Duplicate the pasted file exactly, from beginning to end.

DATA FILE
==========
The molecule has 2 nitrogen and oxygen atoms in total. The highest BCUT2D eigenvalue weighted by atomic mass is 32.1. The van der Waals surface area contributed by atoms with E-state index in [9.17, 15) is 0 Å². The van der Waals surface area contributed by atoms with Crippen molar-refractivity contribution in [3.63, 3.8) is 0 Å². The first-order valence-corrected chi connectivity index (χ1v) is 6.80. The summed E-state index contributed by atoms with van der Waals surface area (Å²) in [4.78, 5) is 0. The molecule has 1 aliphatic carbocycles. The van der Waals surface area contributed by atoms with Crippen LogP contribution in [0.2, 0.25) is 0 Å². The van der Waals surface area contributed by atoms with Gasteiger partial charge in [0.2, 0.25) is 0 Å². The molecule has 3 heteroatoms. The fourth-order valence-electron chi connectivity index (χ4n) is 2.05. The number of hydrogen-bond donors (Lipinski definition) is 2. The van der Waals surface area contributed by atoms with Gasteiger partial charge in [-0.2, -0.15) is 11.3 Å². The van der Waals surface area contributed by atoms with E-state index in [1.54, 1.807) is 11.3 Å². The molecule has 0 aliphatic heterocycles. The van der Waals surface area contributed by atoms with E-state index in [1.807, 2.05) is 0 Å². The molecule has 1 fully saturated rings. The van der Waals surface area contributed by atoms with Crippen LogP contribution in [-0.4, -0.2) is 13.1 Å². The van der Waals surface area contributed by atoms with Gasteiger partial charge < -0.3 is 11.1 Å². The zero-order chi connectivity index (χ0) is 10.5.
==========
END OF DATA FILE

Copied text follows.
The molecule has 2 nitrogen and oxygen atoms in total. The highest BCUT2D eigenvalue weighted by atomic mass is 32.1. The van der Waals surface area contributed by atoms with E-state index in [9.17, 15) is 0 Å². The van der Waals surface area contributed by atoms with Crippen molar-refractivity contribution in [3.63, 3.8) is 0 Å². The first-order valence-corrected chi connectivity index (χ1v) is 6.80. The summed E-state index contributed by atoms with van der Waals surface area (Å²) in [4.78, 5) is 0. The molecule has 1 aliphatic carbocycles. The van der Waals surface area contributed by atoms with Crippen LogP contribution in [0.2, 0.25) is 0 Å². The van der Waals surface area contributed by atoms with Gasteiger partial charge in [0.2, 0.25) is 0 Å². The molecule has 3 heteroatoms. The fourth-order valence-electron chi connectivity index (χ4n) is 2.05. The number of hydrogen-bond donors (Lipinski definition) is 2. The van der Waals surface area contributed by atoms with Gasteiger partial charge in [-0.2, -0.15) is 11.3 Å². The van der Waals surface area contributed by atoms with E-state index in [1.54, 1.807) is 11.3 Å². The molecule has 0 aliphatic heterocycles. The van der Waals surface area contributed by atoms with E-state index in [1.807, 2.05) is 0 Å². The molecule has 1 fully saturated rings. The van der Waals surface area contributed by atoms with Crippen LogP contribution in [-0.4, -0.2) is 13.1 Å². The van der Waals surface area contributed by atoms with Gasteiger partial charge < -0.3 is 11.1 Å². The zero-order chi connectivity index (χ0) is 10.5.